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Paparazzi

(3/10)

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Current Rating 7.7/10 | 56 Votes

Produced by Bruce Davey, Mel Gibson, Stephen McEveety,
Starring Cole Hauser, Robyn Tunney, Dennis Farina, Daniel Baldwin, Tom Sizemore, Tom Hollander, Kevin Gage, Jordan Baker.


The best thing about this unmitigated waste of time and energy is that in telling you about it at least I might be able to spare you the waste of time of seeing it. What might have started out with the slender chance of being a good idea – a celebrity’s violent revenge on the unscrupulous paparazzi who caused personal injury to his family - has been so contaminated by its subject matter that it has lost all that might be of value. It’s a cardinal rule that if, for example, you want to portray boredom on the screen, you show it in a way that doesn’t make your audience bored. In this case, if you want to portray unscrupulous disregard and manipulation of the truth, it’s a good idea to avoid letting your audience see you are tarred with the same brush, giving the same murky feeling one gets from reading specious gossip. While Paparazzi doesn’t pretend to be anything but a shallow, action thriller, it has ended up being a low-level attempt to exert revenge on predatory, telephoto journalists, in which, like the tabloid mentality it criticises, basic credibility, any real ability to provoke thought and even entertainment have all been sacrificed to provoke the basest reactions of its audience.

There’s no doubt that for new stars on the red carpet of movie premieres the barracuda-like swarms of flashing camera lenses are overwhelming. In their private lives, candid telephoto shots of celebrities are frequently sensational leaders into salacious and malicious stories which are proportionately as far from the truth as the photographer from the subject. Innocent situations captured on camera are distorted, out of context, every day to sell magazines and yellow press tabloids. And the accusations against paparazzi involved in the car crash which killed Lady Diana and Dodi Fayed certainly played a central role in the premise of this movie, which also features a terrifying car crash.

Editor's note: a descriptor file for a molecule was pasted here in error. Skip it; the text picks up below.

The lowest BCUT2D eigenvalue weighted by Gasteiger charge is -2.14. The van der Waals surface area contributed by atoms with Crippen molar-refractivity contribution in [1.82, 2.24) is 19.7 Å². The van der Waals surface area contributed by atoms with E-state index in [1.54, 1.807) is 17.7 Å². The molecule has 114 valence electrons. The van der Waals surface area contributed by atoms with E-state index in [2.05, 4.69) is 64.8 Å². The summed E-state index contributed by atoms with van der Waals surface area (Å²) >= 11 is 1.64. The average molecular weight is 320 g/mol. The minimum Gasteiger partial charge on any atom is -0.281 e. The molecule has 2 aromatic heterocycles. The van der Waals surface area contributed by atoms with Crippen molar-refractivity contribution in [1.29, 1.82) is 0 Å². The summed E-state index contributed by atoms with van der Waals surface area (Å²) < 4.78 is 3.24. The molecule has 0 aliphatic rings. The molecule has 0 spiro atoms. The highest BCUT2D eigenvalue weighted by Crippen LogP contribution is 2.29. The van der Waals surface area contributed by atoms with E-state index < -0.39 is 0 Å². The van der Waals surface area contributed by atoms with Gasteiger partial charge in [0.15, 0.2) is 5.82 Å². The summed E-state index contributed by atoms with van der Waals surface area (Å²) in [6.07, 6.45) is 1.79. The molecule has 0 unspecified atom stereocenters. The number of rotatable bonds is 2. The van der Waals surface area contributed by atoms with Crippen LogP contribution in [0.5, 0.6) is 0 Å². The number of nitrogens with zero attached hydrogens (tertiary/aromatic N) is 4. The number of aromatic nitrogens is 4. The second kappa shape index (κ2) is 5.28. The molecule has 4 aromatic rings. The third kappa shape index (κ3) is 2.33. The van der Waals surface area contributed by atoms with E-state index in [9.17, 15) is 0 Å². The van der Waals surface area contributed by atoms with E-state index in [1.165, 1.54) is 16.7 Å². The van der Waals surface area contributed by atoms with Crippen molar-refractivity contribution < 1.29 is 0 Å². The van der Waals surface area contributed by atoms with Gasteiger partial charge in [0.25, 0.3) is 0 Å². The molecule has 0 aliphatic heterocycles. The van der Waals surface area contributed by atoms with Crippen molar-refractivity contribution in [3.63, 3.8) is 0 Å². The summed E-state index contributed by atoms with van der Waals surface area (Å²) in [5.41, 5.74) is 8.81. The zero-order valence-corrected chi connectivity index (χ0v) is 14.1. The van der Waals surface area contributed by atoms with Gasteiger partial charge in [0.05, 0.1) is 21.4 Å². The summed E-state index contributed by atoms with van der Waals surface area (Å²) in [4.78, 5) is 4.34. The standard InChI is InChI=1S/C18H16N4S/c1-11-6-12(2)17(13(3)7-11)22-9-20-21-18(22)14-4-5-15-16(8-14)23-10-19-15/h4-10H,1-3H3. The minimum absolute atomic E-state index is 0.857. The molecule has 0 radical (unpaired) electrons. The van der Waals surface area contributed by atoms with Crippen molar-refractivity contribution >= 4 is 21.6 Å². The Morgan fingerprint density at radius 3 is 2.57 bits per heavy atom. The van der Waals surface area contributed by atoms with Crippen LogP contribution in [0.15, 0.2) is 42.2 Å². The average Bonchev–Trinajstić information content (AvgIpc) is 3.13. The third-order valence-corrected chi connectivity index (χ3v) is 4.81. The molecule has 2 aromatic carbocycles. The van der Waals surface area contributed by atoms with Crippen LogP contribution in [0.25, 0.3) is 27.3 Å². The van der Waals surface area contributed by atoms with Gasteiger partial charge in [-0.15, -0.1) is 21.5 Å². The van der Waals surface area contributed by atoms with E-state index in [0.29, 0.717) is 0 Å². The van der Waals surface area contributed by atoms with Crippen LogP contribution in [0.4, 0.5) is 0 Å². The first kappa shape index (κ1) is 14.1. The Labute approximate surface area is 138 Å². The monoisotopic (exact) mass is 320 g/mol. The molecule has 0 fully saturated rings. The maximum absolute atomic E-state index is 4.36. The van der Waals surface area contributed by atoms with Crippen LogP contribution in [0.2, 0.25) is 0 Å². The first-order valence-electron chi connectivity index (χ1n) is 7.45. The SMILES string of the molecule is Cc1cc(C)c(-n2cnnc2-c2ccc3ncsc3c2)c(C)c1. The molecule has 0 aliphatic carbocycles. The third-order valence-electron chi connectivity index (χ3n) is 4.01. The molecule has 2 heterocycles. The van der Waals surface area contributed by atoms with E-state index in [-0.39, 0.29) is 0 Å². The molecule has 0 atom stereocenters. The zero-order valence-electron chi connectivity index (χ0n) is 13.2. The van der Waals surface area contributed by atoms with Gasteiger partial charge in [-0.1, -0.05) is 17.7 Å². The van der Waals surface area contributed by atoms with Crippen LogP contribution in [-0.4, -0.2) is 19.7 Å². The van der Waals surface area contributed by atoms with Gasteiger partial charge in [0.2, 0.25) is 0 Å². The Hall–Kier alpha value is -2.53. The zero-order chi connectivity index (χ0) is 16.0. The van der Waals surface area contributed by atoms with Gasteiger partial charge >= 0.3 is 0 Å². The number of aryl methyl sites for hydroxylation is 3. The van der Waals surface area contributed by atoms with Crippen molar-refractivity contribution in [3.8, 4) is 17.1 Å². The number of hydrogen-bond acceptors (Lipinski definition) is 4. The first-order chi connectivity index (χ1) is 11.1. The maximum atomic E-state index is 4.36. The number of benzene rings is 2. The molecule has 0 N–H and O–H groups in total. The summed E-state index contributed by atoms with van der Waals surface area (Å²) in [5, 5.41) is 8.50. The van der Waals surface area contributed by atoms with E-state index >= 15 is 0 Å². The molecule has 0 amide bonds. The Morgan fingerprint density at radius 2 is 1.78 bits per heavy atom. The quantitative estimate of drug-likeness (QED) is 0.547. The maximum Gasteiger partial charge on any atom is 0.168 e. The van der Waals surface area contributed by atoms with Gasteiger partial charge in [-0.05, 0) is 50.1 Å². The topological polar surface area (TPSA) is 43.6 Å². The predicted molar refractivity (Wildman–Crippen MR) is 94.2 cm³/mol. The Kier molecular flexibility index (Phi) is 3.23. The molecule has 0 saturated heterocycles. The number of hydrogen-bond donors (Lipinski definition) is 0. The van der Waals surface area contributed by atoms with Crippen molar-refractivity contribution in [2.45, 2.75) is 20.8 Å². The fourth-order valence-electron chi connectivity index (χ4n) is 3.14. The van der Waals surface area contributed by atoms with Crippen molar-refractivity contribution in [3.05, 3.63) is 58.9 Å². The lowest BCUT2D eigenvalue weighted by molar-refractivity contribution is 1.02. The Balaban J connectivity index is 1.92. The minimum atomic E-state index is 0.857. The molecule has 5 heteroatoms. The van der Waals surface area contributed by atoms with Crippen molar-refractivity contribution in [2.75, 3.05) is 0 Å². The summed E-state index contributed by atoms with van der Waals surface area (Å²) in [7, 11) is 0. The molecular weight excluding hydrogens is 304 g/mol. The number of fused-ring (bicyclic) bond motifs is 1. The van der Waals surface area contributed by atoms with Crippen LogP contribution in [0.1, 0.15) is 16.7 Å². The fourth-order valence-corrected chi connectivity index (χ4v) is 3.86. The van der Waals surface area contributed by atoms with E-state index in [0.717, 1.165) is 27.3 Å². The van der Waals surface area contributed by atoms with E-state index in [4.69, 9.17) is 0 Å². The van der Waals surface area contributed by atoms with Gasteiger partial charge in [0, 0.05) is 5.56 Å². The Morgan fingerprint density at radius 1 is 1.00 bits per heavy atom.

That being the case, where it’s obvious that these parasites (ignoring the decent photojournalists out there for the moment) respect neither their subjects nor their audience, it would be refreshing for filmmakers at least to respect their audience by giving credible characters that are not black-and-white and as thin as film stock. It would be good to have a plot that holds together without glaring discrepancies and decent dialogue and direction that doesn’t insult the audience. But perhaps that is asking way too much, given that this is a first-time writer and that the director was formerly the hair stylist on producer Mel Gibson’s Lethal Weapon. The tone of the movie is all too easily that of spiteful resentment aired in Make-up, spawning a backlash against what may have been real grievances. To hit back with a revenge movie of this tone degrades the exercise to the level of its villains. Someone forgot that revenge is a dish best served cold.

Unfortunately we have come to expect stereotypical, one-dimensional characterisation in action thrillers. It’s a shame therefore that the decent actors in this movie are wasted, given no opportunity by the director to bring any depth. Even Cole Hauser’s Bo Laramie is given a character arc all the way from A to B.